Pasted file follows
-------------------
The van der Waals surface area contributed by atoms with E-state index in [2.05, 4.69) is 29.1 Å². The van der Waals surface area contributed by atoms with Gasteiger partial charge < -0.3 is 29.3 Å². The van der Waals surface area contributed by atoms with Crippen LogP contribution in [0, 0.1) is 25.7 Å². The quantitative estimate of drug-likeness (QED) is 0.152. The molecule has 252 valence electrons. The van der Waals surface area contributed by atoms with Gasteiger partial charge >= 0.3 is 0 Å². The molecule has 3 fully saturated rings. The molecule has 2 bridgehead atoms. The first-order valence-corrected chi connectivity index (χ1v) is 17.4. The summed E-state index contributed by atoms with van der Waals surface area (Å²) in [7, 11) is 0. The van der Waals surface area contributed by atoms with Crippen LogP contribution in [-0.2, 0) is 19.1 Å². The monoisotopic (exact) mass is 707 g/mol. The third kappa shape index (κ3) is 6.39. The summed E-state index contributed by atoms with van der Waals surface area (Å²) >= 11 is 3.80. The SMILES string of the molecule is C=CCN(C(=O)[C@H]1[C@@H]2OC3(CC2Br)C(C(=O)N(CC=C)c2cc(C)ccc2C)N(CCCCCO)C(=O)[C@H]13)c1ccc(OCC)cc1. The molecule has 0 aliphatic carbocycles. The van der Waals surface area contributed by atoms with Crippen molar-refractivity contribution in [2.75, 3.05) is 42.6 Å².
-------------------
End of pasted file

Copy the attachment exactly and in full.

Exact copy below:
The van der Waals surface area contributed by atoms with E-state index in [2.05, 4.69) is 29.1 Å². The van der Waals surface area contributed by atoms with Gasteiger partial charge < -0.3 is 29.3 Å². The van der Waals surface area contributed by atoms with Crippen LogP contribution in [0, 0.1) is 25.7 Å². The quantitative estimate of drug-likeness (QED) is 0.152. The molecule has 252 valence electrons. The van der Waals surface area contributed by atoms with Gasteiger partial charge >= 0.3 is 0 Å². The molecule has 3 fully saturated rings. The molecule has 2 bridgehead atoms. The first-order valence-corrected chi connectivity index (χ1v) is 17.4. The summed E-state index contributed by atoms with van der Waals surface area (Å²) in [7, 11) is 0. The van der Waals surface area contributed by atoms with Crippen LogP contribution in [-0.2, 0) is 19.1 Å². The monoisotopic (exact) mass is 707 g/mol. The third kappa shape index (κ3) is 6.39. The summed E-state index contributed by atoms with van der Waals surface area (Å²) >= 11 is 3.80. The SMILES string of the molecule is C=CCN(C(=O)[C@H]1[C@@H]2OC3(CC2Br)C(C(=O)N(CC=C)c2cc(C)ccc2C)N(CCCCCO)C(=O)[C@H]13)c1ccc(OCC)cc1. The molecule has 0 aliphatic carbocycles. The van der Waals surface area contributed by atoms with Crippen molar-refractivity contribution in [2.75, 3.05) is 42.6 Å².